downdraught | downdraft, n. and adj.
a. Sc. A person who or thing which drags or weighs someone down; a depressing influence; a burden. Cf. down-drag n. Now rare. Sc. National Dict. (at Doon) records this phrase as still in use in Angus and Stirling in 1940.
†b. Chiefly Sc. A profligate person; a ne'er-do-well. Obsolete.
a. The downward movement of air through a chimney; a current of air drawn downward through a chimney.
b. A downward-moving draught in a room or other confined space, such as one coming from a vent or window.
c. Meteorology. A descending current of air.
d. The powerful downward blast of air generated by the rotors of a helicopter, esp. that coming from a helicopter on or close to the ground; an instance of this.In quot. 1908 with reference to a small, unmanned model of an early helicopter designed and built by French inventor Paul Cornu.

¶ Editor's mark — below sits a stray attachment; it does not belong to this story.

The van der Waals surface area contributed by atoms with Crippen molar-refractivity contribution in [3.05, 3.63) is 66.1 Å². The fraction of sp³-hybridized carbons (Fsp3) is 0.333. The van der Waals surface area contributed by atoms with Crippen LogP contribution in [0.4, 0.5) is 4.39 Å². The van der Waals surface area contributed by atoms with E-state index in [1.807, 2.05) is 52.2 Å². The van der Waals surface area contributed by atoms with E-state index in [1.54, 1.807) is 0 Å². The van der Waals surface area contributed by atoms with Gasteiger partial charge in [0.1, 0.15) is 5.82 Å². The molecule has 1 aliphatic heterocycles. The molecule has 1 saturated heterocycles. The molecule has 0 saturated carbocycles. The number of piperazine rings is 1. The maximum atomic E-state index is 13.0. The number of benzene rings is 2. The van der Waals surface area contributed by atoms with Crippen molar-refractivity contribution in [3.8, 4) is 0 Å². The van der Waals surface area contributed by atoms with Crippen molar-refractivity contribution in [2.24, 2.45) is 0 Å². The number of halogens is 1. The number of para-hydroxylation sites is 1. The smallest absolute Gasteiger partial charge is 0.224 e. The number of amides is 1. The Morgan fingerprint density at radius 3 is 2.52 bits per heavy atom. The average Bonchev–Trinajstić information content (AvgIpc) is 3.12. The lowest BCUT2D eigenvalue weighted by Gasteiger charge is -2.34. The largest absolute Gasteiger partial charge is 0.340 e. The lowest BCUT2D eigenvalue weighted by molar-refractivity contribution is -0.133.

3. Chiefly in form downdraft. A depressing economic force or influence; (in weakened use) a decline in economic activity or the value of a stock, a market, etc.; a downturn.Quot. 1852 shows an apparently isolated early example. Modern use originated in the United States as a meteorological metaphor; cf. sense A. 2c.
1. Designating a furnace, kiln, etc., in which heated air rises up before being deflected and drawn down into the main chamber.
2. Designating a carburettor in which air enters at the top of the unit and passes downwards before mixing with fuel.
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